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CBSSports.com Senior Writer

Rangers camp report: Likes and dislikes

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SURPRISE, Ariz. -- What I like, and don't like, about the Rangers:

Likes

 Few teams will outscore the Rangers. In AL MVP Josh Hamilton, right fielder Nelson Cruz, second baseman Ian Kinsler, third baseman Adrian Beltre, shortstop Elvis Andrus and beyond, Texas brings as much thunder as anybody this side of the Yankees or Red Sox. Health will be a key. As manager Ron Washington says, Hamilton, Cruz and Kinsler have to stay on the field. That's not always easy for Hamilton because he plays so hard (as evidenced by a lost September last year with the rib injury suffered running into the fence in Minnesota). Texas ranked fifth in the majors last year, averaging 4.86 runs scored per game. And though they lost Vladimir Guerrero, they've added Adrian Beltre (28 homers last year) and Mike Napoli (26).

 Neftali Feliz. The AL Rookie of the Year last summer had 40 saves and will be even more dominant this year with experience and his newly added cutter. The Rangers are agonizing this spring over whether he can help them more as a closer or as a starter, where they see him long-term. It's a sweet problem to have.

Texas Rangers
Scott Miller With their current roster, the Rangers are getting on fine without Cliff Lee. Read More>>
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 Depth. Washington can spot in two sluggers from his bench who are threats: Outfielder David Murphy and catcher/first baseman/designated hitter Napoli, the former Angel. Napoli had 26 homers and 68 RBI last year. He'll rake in Texas' park. And in veteran lefty Arthur Rhodes joining Darren Oliver, the Rangers now have two late-inning lefties. Last year, they only had Oliver. This team is smartly constructed.

 The Rangers' system is deep in terrific young arms. Right-handers Tommy Hunter and Alexi Ogando and lefties Derek Holland, Matt Harrison and Michael Kirkman all should contribute this year -- Hunter, Holland and Kirkman as starters and Ogando as a set-up man.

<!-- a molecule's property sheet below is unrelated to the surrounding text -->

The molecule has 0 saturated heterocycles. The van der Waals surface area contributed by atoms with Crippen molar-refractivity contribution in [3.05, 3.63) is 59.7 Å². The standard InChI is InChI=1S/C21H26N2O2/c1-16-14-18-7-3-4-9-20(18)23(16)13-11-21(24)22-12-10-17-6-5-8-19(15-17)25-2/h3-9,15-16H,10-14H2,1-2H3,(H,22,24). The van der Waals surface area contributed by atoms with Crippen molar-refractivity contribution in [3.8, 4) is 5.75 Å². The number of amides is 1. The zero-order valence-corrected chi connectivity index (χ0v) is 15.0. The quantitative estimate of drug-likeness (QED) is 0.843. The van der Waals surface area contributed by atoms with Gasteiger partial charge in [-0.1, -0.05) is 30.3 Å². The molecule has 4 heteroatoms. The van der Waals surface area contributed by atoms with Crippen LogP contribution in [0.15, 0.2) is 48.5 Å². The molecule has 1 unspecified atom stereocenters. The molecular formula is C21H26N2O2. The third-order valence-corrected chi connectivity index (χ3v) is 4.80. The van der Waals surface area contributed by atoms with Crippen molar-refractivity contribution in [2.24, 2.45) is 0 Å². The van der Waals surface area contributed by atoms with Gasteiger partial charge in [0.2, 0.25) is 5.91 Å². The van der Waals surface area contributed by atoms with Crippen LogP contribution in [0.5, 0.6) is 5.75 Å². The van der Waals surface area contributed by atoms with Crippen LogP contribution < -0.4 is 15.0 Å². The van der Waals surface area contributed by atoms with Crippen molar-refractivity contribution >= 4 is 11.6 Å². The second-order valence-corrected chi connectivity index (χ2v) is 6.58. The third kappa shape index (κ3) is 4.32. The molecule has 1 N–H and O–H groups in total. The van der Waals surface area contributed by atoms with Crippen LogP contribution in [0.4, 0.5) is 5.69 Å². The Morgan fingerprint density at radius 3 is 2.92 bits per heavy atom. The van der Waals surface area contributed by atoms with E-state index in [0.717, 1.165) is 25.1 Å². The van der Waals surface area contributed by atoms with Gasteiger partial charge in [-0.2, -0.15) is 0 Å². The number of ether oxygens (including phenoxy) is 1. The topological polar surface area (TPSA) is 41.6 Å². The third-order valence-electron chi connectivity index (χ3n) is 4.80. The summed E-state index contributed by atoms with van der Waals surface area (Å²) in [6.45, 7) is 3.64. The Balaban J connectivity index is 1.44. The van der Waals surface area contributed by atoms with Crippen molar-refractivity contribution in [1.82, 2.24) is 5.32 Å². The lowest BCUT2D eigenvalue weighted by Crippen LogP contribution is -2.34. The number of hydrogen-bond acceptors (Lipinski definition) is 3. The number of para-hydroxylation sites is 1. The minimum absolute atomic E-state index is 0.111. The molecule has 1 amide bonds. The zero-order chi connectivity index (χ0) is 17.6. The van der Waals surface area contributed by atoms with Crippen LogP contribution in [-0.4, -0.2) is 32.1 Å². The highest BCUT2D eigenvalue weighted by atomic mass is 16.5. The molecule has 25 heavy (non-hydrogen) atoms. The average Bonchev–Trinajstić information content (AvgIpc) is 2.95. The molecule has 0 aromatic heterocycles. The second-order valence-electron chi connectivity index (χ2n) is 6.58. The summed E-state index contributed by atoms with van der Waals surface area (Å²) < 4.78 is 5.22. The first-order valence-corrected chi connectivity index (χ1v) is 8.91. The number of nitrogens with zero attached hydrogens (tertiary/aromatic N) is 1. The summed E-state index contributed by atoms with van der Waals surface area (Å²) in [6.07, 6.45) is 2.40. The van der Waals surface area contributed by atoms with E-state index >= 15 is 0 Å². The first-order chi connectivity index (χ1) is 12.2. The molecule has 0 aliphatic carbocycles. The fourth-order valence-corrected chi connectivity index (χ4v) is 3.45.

The energy of club president (and Hall of Famer, and new Rangers CEO) Nolan Ryan. He is not just a figurehead (as we saw when Rangers front man Chuck Greenberg resigned last week). He's around, and he's involved. And he's a great resource for the Rangers.

Dislikes

 The only way the Rangers are going to make people forget Cliff Lee is if they pitch enough to win the AL West. Starters C.J. Wilson and Colby Lewis are coming off very good years, but they will be pitching under far more pressure in 2011. Wilson, a reliever as recently as 2009, needs to prove he can win 15 games and throw 204 innings again. Lewis must show his 201 innings pitched last year was not a fluke.

 The Michael Young situation. Class act. True professional. And maybe it works, keeping him around. The Rangers certainly are a better team with him in the clubhouse. But you get the sense that at some point before season's end, for Young's sake and for the club's, they're going to have to trade him.

 Signing Brandon Webb (one-year, $3 million) was a calculated gamble, and maybe it will work in the end. But the fact that Webb continues to barely plod along on training wheels midway through March after sitting out all of 2010 is not a good sign. Webb's 2009 shoulder surgery should be firmly in the rear-view mirror. Rangers GM Jon Daniels says that structurally, it is sound. Credit to Texas for taking it slow, but it still makes you wonder. "When he comes and pitches, we want him to be as close to 100 percent as possible," Daniels says. "So we're taking the approach of less now, more later. He probably stepped on it too quickly last year, and never pitched. We want to make sure we have him for as much of the season as possible, with an emphasis on the second half."

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